b) minimizing system development and maintenance costs due to the fact that there are a lot more FOSS developers than developers of proprietary systems;
c) we strongly believe that open source software has fewer bugs than its proprietary alternatives;
d) there are a lot of open source libraries, frameworks and software packages that help to reduce the total development cost for our customers;
e) open source helps us to be even more transparent with our clients.
Depending on the nature of your project and whether a similar system exists on the market that can be used as a prototype, we follow these three development methods when building a custom software system: a traditional waterfall model, an iterative development cycle, and a hybrid approach that combines the first two.
In the "Waterfall Model", we collect requirements, write the code and test it, and then deliver a final product to our client for review and acceptance. This method works great when the client has a precise idea of what software system is needed. This is usually supported by very detailed specifications, primarily authored by the client. Although the system can be modified upon delivery, the client's involvement during the actual development process is very minimal and thus very few changes can be made before the final delivery. The "Waterfall Model" is often used during development of the next version of the system or if a custom web app is based on an already existing/competing product.
Iterative Development Cycle
For all new systems or existing web applications that require a complete overhaul of the user interface and related functionality, we employ the "Iterative Development Cycle" approach, also known as Agile Software Development or Evolutionary Development Model. As its name suggests, software development happens in iterations or in stages. Upon completion of each iteration, a part of the working system is delivered to the client for feedback and modifications. This method works great when the customer needs to be involved during the development process to make changes while the product is being created, tested and reviewed.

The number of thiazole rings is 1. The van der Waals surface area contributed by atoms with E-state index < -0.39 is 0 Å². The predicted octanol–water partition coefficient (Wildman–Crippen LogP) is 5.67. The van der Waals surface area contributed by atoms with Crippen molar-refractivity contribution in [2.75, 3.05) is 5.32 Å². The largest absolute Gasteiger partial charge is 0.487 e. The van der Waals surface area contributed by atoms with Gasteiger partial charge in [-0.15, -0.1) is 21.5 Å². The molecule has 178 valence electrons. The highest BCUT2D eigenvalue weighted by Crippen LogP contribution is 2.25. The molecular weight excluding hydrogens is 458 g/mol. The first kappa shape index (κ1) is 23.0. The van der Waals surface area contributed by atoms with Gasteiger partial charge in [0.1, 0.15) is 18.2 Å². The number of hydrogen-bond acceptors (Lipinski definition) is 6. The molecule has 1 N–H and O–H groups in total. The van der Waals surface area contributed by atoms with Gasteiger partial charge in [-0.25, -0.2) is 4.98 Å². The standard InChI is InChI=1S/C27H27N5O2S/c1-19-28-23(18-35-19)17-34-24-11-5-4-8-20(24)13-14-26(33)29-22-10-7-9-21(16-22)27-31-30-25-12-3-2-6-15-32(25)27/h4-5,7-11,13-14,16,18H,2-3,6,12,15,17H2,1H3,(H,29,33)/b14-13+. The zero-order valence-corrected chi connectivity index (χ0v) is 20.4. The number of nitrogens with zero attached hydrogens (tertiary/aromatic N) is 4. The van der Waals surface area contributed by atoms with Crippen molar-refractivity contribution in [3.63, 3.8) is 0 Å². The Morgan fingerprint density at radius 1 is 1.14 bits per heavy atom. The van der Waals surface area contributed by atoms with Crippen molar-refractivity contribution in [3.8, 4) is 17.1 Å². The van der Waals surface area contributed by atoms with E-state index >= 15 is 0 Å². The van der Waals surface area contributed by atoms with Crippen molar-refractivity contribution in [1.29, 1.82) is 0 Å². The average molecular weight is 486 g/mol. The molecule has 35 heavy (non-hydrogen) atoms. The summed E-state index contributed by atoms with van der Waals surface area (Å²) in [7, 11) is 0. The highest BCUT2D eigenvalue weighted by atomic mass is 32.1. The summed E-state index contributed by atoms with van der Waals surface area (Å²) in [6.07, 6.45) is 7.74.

Usually the iterative development starts with high level specifications where major functionality blocks are being estimated and specified, and a creation of storyboards [<-- make this into a link on the website that shows detailed storyboard in slides and also downloadable as PDF/PPT] which are sets of user interface screens that show the client how end-users will interact with the future system. Storyboards work as a visual prototype thus enabling our client to provide us feedback and review suggested functionality before any code is written.
While the "Waterfall Model" saves time, The "Iterative Development Cycle" gives complete control over the development process to the client. But some projects require changes to existing functionality and building new features. That's when we combine the benefits of these two methods into what we call the "Hybrid Approach". We employ the Waterfall Model when making changes to existing features and use the Iterative Development Cycle to deliver new modules.
Have an idea for a web application?
If you need more time, check out our portfolio of sample web apps that we built for our clients over the years and let us know what you think